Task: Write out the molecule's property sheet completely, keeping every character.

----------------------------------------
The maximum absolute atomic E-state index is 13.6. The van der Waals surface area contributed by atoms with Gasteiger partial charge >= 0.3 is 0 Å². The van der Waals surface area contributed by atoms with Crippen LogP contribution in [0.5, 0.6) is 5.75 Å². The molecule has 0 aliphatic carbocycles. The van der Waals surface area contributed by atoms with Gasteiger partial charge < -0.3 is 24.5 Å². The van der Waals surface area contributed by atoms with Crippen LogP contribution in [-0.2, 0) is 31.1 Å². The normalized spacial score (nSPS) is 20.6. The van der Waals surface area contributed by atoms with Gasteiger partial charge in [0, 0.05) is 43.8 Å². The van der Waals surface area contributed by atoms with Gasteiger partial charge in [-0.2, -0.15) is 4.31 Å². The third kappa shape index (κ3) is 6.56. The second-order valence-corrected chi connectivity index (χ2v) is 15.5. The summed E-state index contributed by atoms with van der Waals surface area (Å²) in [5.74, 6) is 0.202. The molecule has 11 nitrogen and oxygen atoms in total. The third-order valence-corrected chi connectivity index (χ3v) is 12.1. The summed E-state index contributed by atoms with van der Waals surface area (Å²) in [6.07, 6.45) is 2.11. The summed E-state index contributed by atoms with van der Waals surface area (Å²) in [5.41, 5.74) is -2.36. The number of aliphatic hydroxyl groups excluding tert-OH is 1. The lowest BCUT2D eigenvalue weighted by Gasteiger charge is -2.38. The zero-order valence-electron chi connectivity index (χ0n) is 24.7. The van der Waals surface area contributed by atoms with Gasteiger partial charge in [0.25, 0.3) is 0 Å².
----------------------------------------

The maximum absolute atomic E-state index is 13.6. The van der Waals surface area contributed by atoms with Gasteiger partial charge >= 0.3 is 0 Å². The van der Waals surface area contributed by atoms with Crippen LogP contribution in [0.5, 0.6) is 5.75 Å². The molecule has 0 aliphatic carbocycles. The van der Waals surface area contributed by atoms with Gasteiger partial charge < -0.3 is 24.5 Å². The van der Waals surface area contributed by atoms with Crippen LogP contribution in [-0.2, 0) is 31.1 Å². The normalized spacial score (nSPS) is 20.6. The van der Waals surface area contributed by atoms with Gasteiger partial charge in [0, 0.05) is 43.8 Å². The van der Waals surface area contributed by atoms with Gasteiger partial charge in [-0.2, -0.15) is 4.31 Å². The third kappa shape index (κ3) is 6.56. The second-order valence-corrected chi connectivity index (χ2v) is 15.5. The summed E-state index contributed by atoms with van der Waals surface area (Å²) in [5.74, 6) is 0.202. The molecule has 11 nitrogen and oxygen atoms in total. The third-order valence-corrected chi connectivity index (χ3v) is 12.1. The summed E-state index contributed by atoms with van der Waals surface area (Å²) in [6.07, 6.45) is 2.11. The summed E-state index contributed by atoms with van der Waals surface area (Å²) in [5.41, 5.74) is -2.36. The number of aliphatic hydroxyl groups excluding tert-OH is 1. The lowest BCUT2D eigenvalue weighted by Gasteiger charge is -2.38. The zero-order valence-electron chi connectivity index (χ0n) is 24.7. The van der Waals surface area contributed by atoms with Gasteiger partial charge in [0.25, 0.3) is 0 Å².